In exchange for preferential tax treatment, REITs must meet a number of burdensome organizational and operational requirements, including the following:

Organizational Requirements

Quarterly Asset Tests


Income Tests

At least 75 percent of the REIT’s gross income for the taxable year must be derived from the following items:

In addition, at least 95 percent of the REIT’s gross income must be from income items that qualify for the 75 percent income test, and other interest, dividends and gain from the sale of stock or securities.

For income-test purposes, rents that REITs receive from real property may include 1) amounts received for the right to use real property; 2) additional amounts collected from tenants for their share of real estate taxes or operating expenses and utilities; 3) rent attributed to personal property leased under a lease for real property if personal property rent does not exceed 15 percent of the total rent; and 4) charges for “customary” services rendered in connection with rental or real property.


Rents from real property generally exclude 1) rent based on net income or profits of any person (however, rents based on gross income are generally permissible), 2) related party rents (if the REIT owns 10% or more interest in the tenant, determined by applying specific attribution rules), and 3) impermissible tenant services income. If impermissible service income from a property exceeds 1% of total revenue derived from the property, then all income from the property is “tainted” as non-qualifying income (however, a TRS can generally provide impermissible services income to REIT’s tenants without tainting rents).


REITs must distribute 90 percent of their real estate investment trust taxable income (REITTI). The deduction they receive for dividends paid to shareholders in a taxable year must generally equal or exceed 90 percent of REITTI (excluding capital gain and without regard to the dividends paid deduction).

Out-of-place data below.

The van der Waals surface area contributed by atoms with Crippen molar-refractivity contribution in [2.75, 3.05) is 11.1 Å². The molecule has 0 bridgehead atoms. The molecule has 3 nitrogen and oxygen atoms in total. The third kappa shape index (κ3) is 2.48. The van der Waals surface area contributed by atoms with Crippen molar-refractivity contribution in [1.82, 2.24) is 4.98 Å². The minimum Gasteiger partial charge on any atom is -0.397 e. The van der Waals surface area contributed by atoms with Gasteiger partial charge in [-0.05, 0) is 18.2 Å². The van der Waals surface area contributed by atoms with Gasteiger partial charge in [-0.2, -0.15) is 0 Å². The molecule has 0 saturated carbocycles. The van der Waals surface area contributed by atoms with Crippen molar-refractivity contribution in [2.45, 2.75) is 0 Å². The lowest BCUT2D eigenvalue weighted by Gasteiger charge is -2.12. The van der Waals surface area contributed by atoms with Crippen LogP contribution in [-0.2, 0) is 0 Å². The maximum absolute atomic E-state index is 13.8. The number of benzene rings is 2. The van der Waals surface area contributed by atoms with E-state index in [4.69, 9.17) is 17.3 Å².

Failing to meet any of the REIT qualification requirements can lead to significant fines, treatment as a regular C corporation (i.e., losing the dividends paid deduction) and a loss of REIT status for five years.


Forming a private or public REIT structure can be a tax-efficient way for real estate businesses to attract capital from a wide variety of domestic and foreign investment sources, especially under the new U.S. tax laws. While REITs can raise capital and hold assets directly, most use more complicated structures in order to take advantage of certain tax benefits and the additional flexibility that these structures may provide. Structuring and managing this type of REIT structure is a complex, time consuming and potentially costly undertaking for which experienced real estate tax advisors should be engaged early on in the planning process.


About the Author: Arkadiy (Eric) Green, CPA, is a director of Tax Services with Berkowitz Pollack Brant, where he works with real estate companies, commercial and residential developers, property management companies, real estate investors and high-net-worth individuals to structure investments and complex transactions for maximum tax efficiency. He can be reached at the CPA firm’s Boca Raton, Fla., office at (561) 361-2000 or via email at

Information contained in this article is subject to change based on further interpretation of tax laws and subsequent guidance issued by the Internal Revenue Service.